How to increase amperage of a variable DC output circuit?

Discussion in 'General Electronics Chat' started by cmavridis, Apr 28, 2015.

  1. cmavridis

    Thread Starter New Member

    Apr 28, 2015
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    Hello people!

    I am new to this forum but i couldn't find any specific information easily. Let me describe you what i want to do.

    I have a wheel gaming controller for a pc, which provides feedback information to the wheel through 2 simple DC motors that turn a larger gear which is 1:1 with the wheel.

    The motors voltage is controlled by a board which simply takes usb information from games, and translates it to -24 to +24VDC as output for the motors.

    Here is the board controlling the motors, in red the 2 mosfets (9977GM and 4951GM), 3 diodes (P6KE27CA) and motor connections (parallel):

    [​IMG]

    The motors on the circuit are in parallel. As you add motors you increase the performance of the wheel, all aspects (torque wise). I modded the wheel and added 2 more motors, and i only have tested the 3 of them because i am afraid of the mosfer amplifiers capacity.

    It has 2 amps, the 9977GM for the positive supply and the 4951GM for the negative. They are rated to 60V - 3A approximately. The motors are 24V - 0,7A each and by default it uses 2. I also replaced the stock 24V power supply with a factory grade 24V - 5A one.

    As far as specs go, the fets and surrounding diodes seem to handle 4 motors but i don't feel good pushing them to their limits. I added a large heatsing to the mosfets also.

    My question before i risk connecting the 4 motors... Is there a simple circuit i can make that replicates the boards output but can provide more amperage? (board output -> circuit that gives same voltage but more amps -> motors)

    I know i can swap the mosfets with better ones, if someone can provide specific info it will also be great,
     
  2. AnalogKid

    Distinguished Member

    Aug 1, 2013
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    Without a schematic of the board's output section it is almost impossible to say, and I doubt that Logitech is going to give you one. Without it, it would take a lot of probing with a scope to reverse-engineer the output stage, the first step in designing an external current booster.

    ak
     
  3. cmavridis

    Thread Starter New Member

    Apr 28, 2015
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    hey. thanks for the reply.

    while i understand this logic, why do you say that its impossible? i mean since the output is continuous (not pulsed) voltages from -24V to +24, is it that complicated to take that output voltage as reference/input and replicate it with simple transistors that can handle more amps?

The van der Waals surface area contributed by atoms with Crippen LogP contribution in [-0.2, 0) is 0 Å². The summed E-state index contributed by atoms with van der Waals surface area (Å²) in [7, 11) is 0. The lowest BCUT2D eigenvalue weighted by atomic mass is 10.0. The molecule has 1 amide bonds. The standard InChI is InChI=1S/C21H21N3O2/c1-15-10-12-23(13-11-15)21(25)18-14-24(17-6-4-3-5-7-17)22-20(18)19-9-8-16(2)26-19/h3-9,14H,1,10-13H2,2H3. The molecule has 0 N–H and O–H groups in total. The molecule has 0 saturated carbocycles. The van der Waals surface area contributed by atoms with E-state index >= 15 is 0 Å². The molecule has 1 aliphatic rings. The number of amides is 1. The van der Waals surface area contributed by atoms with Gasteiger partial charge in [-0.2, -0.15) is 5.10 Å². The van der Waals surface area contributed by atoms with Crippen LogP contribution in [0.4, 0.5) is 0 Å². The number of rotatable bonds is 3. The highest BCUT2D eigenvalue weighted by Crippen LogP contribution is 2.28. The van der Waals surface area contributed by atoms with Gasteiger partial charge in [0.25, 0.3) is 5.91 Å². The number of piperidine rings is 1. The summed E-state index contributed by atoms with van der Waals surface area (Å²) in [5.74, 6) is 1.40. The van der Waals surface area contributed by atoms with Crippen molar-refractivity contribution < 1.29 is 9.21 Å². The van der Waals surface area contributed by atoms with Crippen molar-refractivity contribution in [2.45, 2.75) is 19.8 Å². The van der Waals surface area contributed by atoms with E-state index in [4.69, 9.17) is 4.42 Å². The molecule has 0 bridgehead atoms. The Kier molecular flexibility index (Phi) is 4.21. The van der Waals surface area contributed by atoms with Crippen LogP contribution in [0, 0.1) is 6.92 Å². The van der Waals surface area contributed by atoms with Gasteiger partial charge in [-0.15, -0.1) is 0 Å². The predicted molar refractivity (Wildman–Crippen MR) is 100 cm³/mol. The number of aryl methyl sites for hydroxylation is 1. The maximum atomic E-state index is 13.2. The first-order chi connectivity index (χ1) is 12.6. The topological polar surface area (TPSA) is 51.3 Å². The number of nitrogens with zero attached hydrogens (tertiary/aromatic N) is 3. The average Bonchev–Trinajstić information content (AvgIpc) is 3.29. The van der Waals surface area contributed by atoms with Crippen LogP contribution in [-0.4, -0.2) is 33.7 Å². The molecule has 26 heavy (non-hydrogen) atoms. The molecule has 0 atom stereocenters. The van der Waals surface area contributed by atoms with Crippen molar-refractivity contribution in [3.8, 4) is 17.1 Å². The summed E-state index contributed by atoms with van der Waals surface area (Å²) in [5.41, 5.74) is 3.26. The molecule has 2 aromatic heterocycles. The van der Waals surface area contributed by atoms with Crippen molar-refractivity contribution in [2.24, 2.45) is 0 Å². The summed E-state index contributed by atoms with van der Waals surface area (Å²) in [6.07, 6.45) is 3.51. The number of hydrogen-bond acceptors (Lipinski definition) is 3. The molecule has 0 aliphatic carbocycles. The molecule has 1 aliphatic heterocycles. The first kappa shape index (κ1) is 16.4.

4. dl324

    Distinguished Member

    Mar 30, 2015
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    It still depends. You can add transistors that can handle more current, but can the power source provide it?

    For example, suppose you have a power supply that can provide 1A at a certain voltage. There's no way you can increase it above 1A; even by replacing the pass transistors with ones with a higher current rating. The person who figures out how to do this will win a Nobel Prize.
     
  5. cmavridis

    Thread Starter New Member

    Apr 28, 2015
    4
    0
    oh sorry i didn't mention i already have a power supply that can give 5A and another one at 10A to use instead of the stock 24V 1.7A

    I have already tested the device with 2 motors @28V (doesn't drop even with the 5A psu) and i added a heatsink on the mosfets that becomes warm after many tests. risky but it worked.
     
  6. Alec_t

    AAC Fanatic!

    Sep 17, 2013
    5,804
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    Are you sure? If you used a simple meter to measure the voltage at the motor terminals then the meter is too slow to register PWM pulses and will have measured an average voltage. The motor presence will tend to smooth the reading. I'd be surprised if the FETs were operating in a linear mode rather than PWM mode.
     
  7. cmavridis

    Thread Starter New Member

    Apr 28, 2015
    4
    0
    No i didnt even measure there, i know it would average the voltage to display. I only had it on the power supply to check for dropping. I am just assuming it would be constant but you might be right.

    i will measure the output with an oscilloscope to be sure.

    To sum up, can someone share a simple circuit to do the job -if- it is not pulsed?
    Why would it be different than pulsed?

    Also, i played a little bit a game to stress it over time. Forces there are continuous and usually really high. Since nothing blew up, i assume i am within amperage of the mosfets etc (i will measure the total amperage drawn soon also) and they just get warm (the heatsink i mean). If i add a fan, do you think it would be ok for now? Ok i will share the amperage measurement later for this.
     
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